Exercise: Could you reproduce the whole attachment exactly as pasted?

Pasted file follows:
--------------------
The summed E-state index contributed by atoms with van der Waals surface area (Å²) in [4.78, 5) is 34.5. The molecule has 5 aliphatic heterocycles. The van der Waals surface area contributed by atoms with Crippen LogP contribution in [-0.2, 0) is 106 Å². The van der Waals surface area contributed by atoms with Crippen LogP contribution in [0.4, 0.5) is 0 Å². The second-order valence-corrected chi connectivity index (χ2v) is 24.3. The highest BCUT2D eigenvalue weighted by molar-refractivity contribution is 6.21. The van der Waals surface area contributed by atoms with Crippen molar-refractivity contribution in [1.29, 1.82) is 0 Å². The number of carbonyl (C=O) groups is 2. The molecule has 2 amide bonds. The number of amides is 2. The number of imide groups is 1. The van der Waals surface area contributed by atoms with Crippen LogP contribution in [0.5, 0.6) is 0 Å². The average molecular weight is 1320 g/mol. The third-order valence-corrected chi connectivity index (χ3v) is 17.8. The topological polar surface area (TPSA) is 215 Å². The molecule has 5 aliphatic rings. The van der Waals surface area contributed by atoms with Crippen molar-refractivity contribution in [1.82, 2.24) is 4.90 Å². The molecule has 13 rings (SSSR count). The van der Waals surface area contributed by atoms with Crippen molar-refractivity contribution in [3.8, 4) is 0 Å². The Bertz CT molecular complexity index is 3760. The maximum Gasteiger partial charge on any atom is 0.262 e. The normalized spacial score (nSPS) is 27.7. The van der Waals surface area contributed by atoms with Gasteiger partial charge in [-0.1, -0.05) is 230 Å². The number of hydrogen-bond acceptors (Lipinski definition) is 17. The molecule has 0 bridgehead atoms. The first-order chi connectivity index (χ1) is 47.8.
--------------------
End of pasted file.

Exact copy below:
The summed E-state index contributed by atoms with van der Waals surface area (Å²) in [4.78, 5) is 34.5. The molecule has 5 aliphatic heterocycles. The van der Waals surface area contributed by atoms with Crippen LogP contribution in [-0.2, 0) is 106 Å². The van der Waals surface area contributed by atoms with Crippen LogP contribution in [0.4, 0.5) is 0 Å². The second-order valence-corrected chi connectivity index (χ2v) is 24.3. The highest BCUT2D eigenvalue weighted by molar-refractivity contribution is 6.21. The van der Waals surface area contributed by atoms with Crippen molar-refractivity contribution in [1.29, 1.82) is 0 Å². The number of carbonyl (C=O) groups is 2. The molecule has 2 amide bonds. The number of amides is 2. The number of imide groups is 1. The van der Waals surface area contributed by atoms with Crippen LogP contribution in [0.5, 0.6) is 0 Å². The average molecular weight is 1320 g/mol. The third-order valence-corrected chi connectivity index (χ3v) is 17.8. The topological polar surface area (TPSA) is 215 Å². The molecule has 5 aliphatic rings. The van der Waals surface area contributed by atoms with Crippen molar-refractivity contribution in [1.82, 2.24) is 4.90 Å². The molecule has 13 rings (SSSR count). The van der Waals surface area contributed by atoms with Crippen molar-refractivity contribution in [3.8, 4) is 0 Å². The Bertz CT molecular complexity index is 3760. The maximum Gasteiger partial charge on any atom is 0.262 e. The normalized spacial score (nSPS) is 27.7. The van der Waals surface area contributed by atoms with Gasteiger partial charge in [-0.1, -0.05) is 230 Å². The number of hydrogen-bond acceptors (Lipinski definition) is 17. The molecule has 0 bridgehead atoms. The first-order chi connectivity index (χ1) is 47.8.